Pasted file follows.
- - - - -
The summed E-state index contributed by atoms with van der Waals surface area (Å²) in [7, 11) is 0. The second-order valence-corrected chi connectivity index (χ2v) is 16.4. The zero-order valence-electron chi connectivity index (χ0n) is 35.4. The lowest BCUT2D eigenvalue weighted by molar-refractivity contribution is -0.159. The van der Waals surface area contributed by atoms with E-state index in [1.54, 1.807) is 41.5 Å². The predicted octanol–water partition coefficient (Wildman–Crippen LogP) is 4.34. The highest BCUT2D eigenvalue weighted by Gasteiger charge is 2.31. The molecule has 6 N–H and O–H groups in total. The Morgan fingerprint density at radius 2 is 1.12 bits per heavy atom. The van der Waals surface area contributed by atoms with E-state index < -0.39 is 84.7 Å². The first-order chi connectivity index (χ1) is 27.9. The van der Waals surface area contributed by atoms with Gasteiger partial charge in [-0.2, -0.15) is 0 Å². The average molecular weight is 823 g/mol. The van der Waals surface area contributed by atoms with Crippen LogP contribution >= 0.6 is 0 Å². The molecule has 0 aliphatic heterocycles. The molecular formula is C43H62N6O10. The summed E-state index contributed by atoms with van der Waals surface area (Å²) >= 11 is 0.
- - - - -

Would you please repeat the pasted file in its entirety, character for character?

The summed E-state index contributed by atoms with van der Waals surface area (Å²) in [7, 11) is 0. The second-order valence-corrected chi connectivity index (χ2v) is 16.4. The zero-order valence-electron chi connectivity index (χ0n) is 35.4. The lowest BCUT2D eigenvalue weighted by molar-refractivity contribution is -0.159. The van der Waals surface area contributed by atoms with E-state index in [1.54, 1.807) is 41.5 Å². The predicted octanol–water partition coefficient (Wildman–Crippen LogP) is 4.34. The highest BCUT2D eigenvalue weighted by Gasteiger charge is 2.31. The molecule has 6 N–H and O–H groups in total. The Morgan fingerprint density at radius 2 is 1.12 bits per heavy atom. The van der Waals surface area contributed by atoms with E-state index < -0.39 is 84.7 Å². The first-order chi connectivity index (χ1) is 27.9. The van der Waals surface area contributed by atoms with Gasteiger partial charge in [-0.2, -0.15) is 0 Å². The average molecular weight is 823 g/mol. The van der Waals surface area contributed by atoms with Crippen LogP contribution >= 0.6 is 0 Å². The molecule has 0 aliphatic heterocycles. The molecular formula is C43H62N6O10. The summed E-state index contributed by atoms with van der Waals surface area (Å²) >= 11 is 0.